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Oklahoma State University

OSU strives for innovation in health

Monday, March 16, 2020

Dr. Rosslyn Biggs

Oklahoma State University’s College of Veterinary Medicine strives for innovation in both animal and human health, serving education, research and extension efforts.

Each year, the CVM welcomes bright, energetic students. There are 106 students in the veterinary class of 2023; 58 are Oklahoma residents. Forty-seven Oklahoma counties are represented by current classes.

The college’s faculty and staff work diligently to ensure all students are well prepared. Our graduates have achieved a National Board Examination pass rate of 100 percent for the last three years.

For the last five years, the CVM has consistently ranked higher than the national average in students seeking employment in food animal-mixed animal practice (OSU 22.8 percent, national 16.02 percent). The CVM recognizes the shortage of rural veterinarians and is working to address those needs.

As part of a land-grant institution, CVM’s research is a strong focus. Research productivity is dramatically increasing. According to the 2019 Comparative Data Report from the Association of American Veterinary Medical Colleges, the CVM ranks 13th of 30 among U.S. schools of veterinary medicine when research funding is normalized to faculty numbers.

Our signature research programs include respiratory and infectious disease, interdisciplinary toxicology, parasitology, zoonotic and tick transmitted diseases, lung biology, exercise physiology and microbiome science.

Extension is also a focus area for the CVM, specifically through outreach and education. Additionally, collaborations with other segments of extension enhance programming. This includes the Integrated Beef Cattle Program for Veterinarians, a project funded by a USDA National Institute of Food and Agriculture grant. This project aims to retain veterinarians and attract new graduates to rural practice. It expands business opportunities by improving veterinary training in areas impacting herd management, health and production. It is a cooperative multidisciplinary project, uniting the CVM and the animal science and agricultural economics departments of the Division of Agricultural Sciences and Natural Resources.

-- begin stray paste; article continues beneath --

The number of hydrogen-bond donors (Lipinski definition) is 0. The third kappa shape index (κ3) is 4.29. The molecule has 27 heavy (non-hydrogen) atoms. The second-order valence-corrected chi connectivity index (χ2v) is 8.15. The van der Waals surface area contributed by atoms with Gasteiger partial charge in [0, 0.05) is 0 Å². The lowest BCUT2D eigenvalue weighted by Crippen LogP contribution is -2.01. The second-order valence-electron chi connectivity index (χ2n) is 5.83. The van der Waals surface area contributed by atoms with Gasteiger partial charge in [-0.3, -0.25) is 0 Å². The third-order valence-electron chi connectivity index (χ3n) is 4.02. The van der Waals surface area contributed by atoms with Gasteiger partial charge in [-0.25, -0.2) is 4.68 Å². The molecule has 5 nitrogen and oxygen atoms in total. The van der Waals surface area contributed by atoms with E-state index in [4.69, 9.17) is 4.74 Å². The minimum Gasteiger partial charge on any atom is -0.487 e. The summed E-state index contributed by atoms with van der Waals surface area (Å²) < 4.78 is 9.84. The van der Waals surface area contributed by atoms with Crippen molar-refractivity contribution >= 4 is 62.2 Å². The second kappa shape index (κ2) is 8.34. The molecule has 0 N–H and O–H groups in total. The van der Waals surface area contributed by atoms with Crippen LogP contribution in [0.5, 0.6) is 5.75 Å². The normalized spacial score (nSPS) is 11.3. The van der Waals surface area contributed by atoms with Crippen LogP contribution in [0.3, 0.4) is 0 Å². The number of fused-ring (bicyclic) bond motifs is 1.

The Veterinary Medical Hospital is a teaching facility that serves patients from across the region. The food animal service offers around-the-clock emergency care, treating thousands of animals annually. Surgery, medicine, reproduction and on-farm services are offered. The CVM caseload is in the top 10 of U.S. veterinary schools and growing.

The Oklahoma Animal Disease Diagnostic Laboratory (OADDL) operates within the CVM, promoting animal health through diagnostic testing, professional student instruction and research in diseases of economic importance. OADDL is a National Animal Health Laboratory Network Level 1 laboratory. This is the highest level of designation from the USDA. In 2018, OADDL served 75 Oklahoma counties and 40 states on more than 17,000 cases involving 89,000 tests.

STORY BY: Dr. Rosslyn Biggs, an an assistant clinical professor at Oklahoma State University’s College of Veterinary Medicine. She earned her DVM degree from Oklahoma State University and is a beef cattle extension specialist and director of continuing education.

MEDIA CONTACT: Derinda Blakeney, APR | OSU College of Veterinary Medicine | 405-744-6740 | derinda@okstate.edu

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